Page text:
Sunday 20 January 2019 — TECH
As you might notice, this web site has a new theme, even if it is similar to the one it had before. Why?
I hit a problem with the first post of 2019. The post would not appear when I built the site. I looked at it but could not see anything wrong. I tried changing the year in the post back to 2018 and it appeared. I assumed that there was something wrong in the template code running the site which meant it would only work up to the end of 2018. I started to look for the bug and quickly realised that it would take a very long time to find it. The code in the theme I was using worked, and looked to be well written, but it was not well notated or documented so it was very hard to guess what different sections did, or even to find out which file did what in generating the pages. The previous theme had been adapted from an earlier theme, which itself was adapted from an earlier. There was lots of evidence of this, with code still in place which had not been udpated to reflect the names of later themes and section sof code which were still there, but no longer used. In short, it was classic hacking: using coding knowledge to adapt something, without ever really understanding the structure of the code, its data structures and functions. Hacking can be good, in that it makes something happen fast and cheap, but when you hit a problem or want to develop further, the layers of hacked code add difficulties. You are studying layers of complexity built on top of what mayhave been muddled code in the first place.
I took the decision that I should write my own theme for the site from scratch, understanding what the code did, doing only what it needed to do, and beng careful to give things sensible names and annnotate fully. I wanted to keep the main visual and functional design features of the site, but behind the scenes I would have something I fully understood, and not something I kept hacking, on top of at least two others people’ hacks!
About ten minutes after I made that decision, I saw the error in the post that would not appear. I had month and date numbers the wrong way round! It was blindingly obvious: the date did not make sense, so the post had an error so it could not be processed. It should not have worked with the year set to 2018 either, but it did. I decided to press on with the project to write my own Hugo theme, from first principles.
I created a copy of this site and an empty theme. I read the Hugo deocumentation about templates and several tutorials about making a theme. Although the language for coding Hugo templates is Google’s “Go”, which I don’t know, most of the template contents are html and css, which I do. I didn’t think it would be necessary to learn the whole of Go to create a template.
It took me many hours to even get a list of posts on the home page working, or to get a single post to appear, even without any styling. The breakthrough was a throw-away line in part of the Hugo documentation about “troubleshooting themes”, which said something like “beginners often make this mistake…” which was about passing a context to another piece of code (so that the code can access the data it has to work on). It was a classic piece of IT learning, where something fundamental about the operation of a system and the language used to express it is taken completely for granted (and so not mentioned or explained) by those who know, and is utterly baffling to those who don’t. It didn’t help that the code for passing a context is adding a single period (“.”) after the name of the code you are calling. Once that was realised, I fairly quickly had posts listing, pages displaying and even pagination (limiting the number of posts on a list page and having links to more pages of posts as required) working. I was finally onto crafting html and css to display those lists and posts as I wanted and then it was into the details of design and polish in what was already a working site.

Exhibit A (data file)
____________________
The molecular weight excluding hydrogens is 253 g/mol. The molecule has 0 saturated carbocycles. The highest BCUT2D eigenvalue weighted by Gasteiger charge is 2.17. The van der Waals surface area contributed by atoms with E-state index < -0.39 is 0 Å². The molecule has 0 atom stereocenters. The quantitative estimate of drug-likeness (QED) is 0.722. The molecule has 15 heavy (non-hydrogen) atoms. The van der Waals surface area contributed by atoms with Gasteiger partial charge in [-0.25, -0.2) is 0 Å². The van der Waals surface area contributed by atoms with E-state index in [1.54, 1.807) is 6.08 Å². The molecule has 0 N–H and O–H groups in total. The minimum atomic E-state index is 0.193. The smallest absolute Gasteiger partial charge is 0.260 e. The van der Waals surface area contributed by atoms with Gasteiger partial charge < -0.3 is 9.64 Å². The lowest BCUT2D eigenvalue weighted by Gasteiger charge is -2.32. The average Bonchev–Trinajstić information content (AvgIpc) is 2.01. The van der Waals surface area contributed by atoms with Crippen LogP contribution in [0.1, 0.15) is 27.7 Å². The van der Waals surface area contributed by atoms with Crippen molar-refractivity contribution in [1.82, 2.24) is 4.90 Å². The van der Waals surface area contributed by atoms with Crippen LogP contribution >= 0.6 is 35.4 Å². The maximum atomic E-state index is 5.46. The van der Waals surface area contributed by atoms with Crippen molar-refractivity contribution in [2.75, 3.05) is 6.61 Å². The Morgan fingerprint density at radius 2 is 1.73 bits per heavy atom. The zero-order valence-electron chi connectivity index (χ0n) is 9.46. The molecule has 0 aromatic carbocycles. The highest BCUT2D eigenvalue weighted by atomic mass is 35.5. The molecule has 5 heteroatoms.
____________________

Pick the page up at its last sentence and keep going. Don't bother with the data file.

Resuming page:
I took the opportunity to simplify. The site no longer uses tags, only a limited number of categories. I know how to make tags work, but decided that they don’t really fit the content here. I reduced the number of css classes to approximately a quarter of what there had been before and consciously tried to make it very obvious what every piece of code and class was for.
In the spirit of Open Source Software, I will share what I have made, but I will wait to fix the inevitable bugs, and document it thoroughly, before I do.
The Hugo system (which generates a web site from markdown files and templates) is extremely fast and remarkably powerful. I am amazed at what you can potentially do with it to make secure, fast and effective web sites. It is not always helpful: for example, it should simply have told me that the date in the 2019 post was incorrect instead of parsing it into something that could not be placed in the list of dates. It’s not really something you could give someone who has no technical background and just wants to write. It keeps techies in a (usually unpaid) job, I suppose.
I liked using Wordpress, which hides away the code and allows you to create blogposts and pages in what looks and feels like a word processor. The cost of that, though, is quite a heavy load on the web server and an infrastructure where very few users understand how it works and what, in detail, is going on. That, in turn, creates an opportunity for hackers to break in, steal and damage and every patch to keep them out, makes things even more complex.
I’d like to see a desktop based front-end for Hugo, where you can edit fields to poduce content and it produces the markdown files in the right format and then processes them to produce and upload the web site. There are server based systems that do this already, but I feel a desktop version might be simpler and more secure, as well as allowing you to host your site wherever you want. If I ever have time, I might work on that myself.